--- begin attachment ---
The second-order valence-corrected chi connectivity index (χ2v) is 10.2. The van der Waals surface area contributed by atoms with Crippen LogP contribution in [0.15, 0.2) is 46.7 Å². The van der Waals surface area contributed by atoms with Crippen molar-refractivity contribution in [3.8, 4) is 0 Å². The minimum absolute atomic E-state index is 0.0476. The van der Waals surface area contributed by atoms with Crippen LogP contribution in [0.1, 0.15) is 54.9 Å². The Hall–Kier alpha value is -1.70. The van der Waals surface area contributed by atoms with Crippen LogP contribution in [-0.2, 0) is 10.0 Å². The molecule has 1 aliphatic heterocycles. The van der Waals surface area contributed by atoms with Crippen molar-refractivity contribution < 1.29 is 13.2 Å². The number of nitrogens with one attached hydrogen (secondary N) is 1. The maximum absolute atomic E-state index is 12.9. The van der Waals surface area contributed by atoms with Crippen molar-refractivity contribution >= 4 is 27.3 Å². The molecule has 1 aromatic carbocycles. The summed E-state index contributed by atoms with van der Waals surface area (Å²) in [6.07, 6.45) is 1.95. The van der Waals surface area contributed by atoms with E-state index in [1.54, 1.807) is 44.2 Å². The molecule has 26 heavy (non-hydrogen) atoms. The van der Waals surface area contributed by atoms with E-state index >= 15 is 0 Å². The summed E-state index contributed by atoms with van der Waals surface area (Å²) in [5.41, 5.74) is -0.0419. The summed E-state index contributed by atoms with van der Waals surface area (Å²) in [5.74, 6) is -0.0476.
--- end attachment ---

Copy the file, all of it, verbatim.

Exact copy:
The second-order valence-corrected chi connectivity index (χ2v) is 10.2. The van der Waals surface area contributed by atoms with Crippen LogP contribution in [0.15, 0.2) is 46.7 Å². The van der Waals surface area contributed by atoms with Crippen molar-refractivity contribution in [3.8, 4) is 0 Å². The minimum absolute atomic E-state index is 0.0476. The van der Waals surface area contributed by atoms with Crippen LogP contribution in [0.1, 0.15) is 54.9 Å². The Hall–Kier alpha value is -1.70. The van der Waals surface area contributed by atoms with Crippen LogP contribution in [-0.2, 0) is 10.0 Å². The molecule has 1 aliphatic heterocycles. The van der Waals surface area contributed by atoms with Crippen molar-refractivity contribution < 1.29 is 13.2 Å². The number of nitrogens with one attached hydrogen (secondary N) is 1. The maximum absolute atomic E-state index is 12.9. The van der Waals surface area contributed by atoms with Crippen molar-refractivity contribution >= 4 is 27.3 Å². The molecule has 1 aromatic carbocycles. The summed E-state index contributed by atoms with van der Waals surface area (Å²) in [6.07, 6.45) is 1.95. The van der Waals surface area contributed by atoms with E-state index in [1.54, 1.807) is 44.2 Å². The molecule has 26 heavy (non-hydrogen) atoms. The van der Waals surface area contributed by atoms with E-state index >= 15 is 0 Å². The summed E-state index contributed by atoms with van der Waals surface area (Å²) in [5.41, 5.74) is -0.0419. The summed E-state index contributed by atoms with van der Waals surface area (Å²) in [5.74, 6) is -0.0476.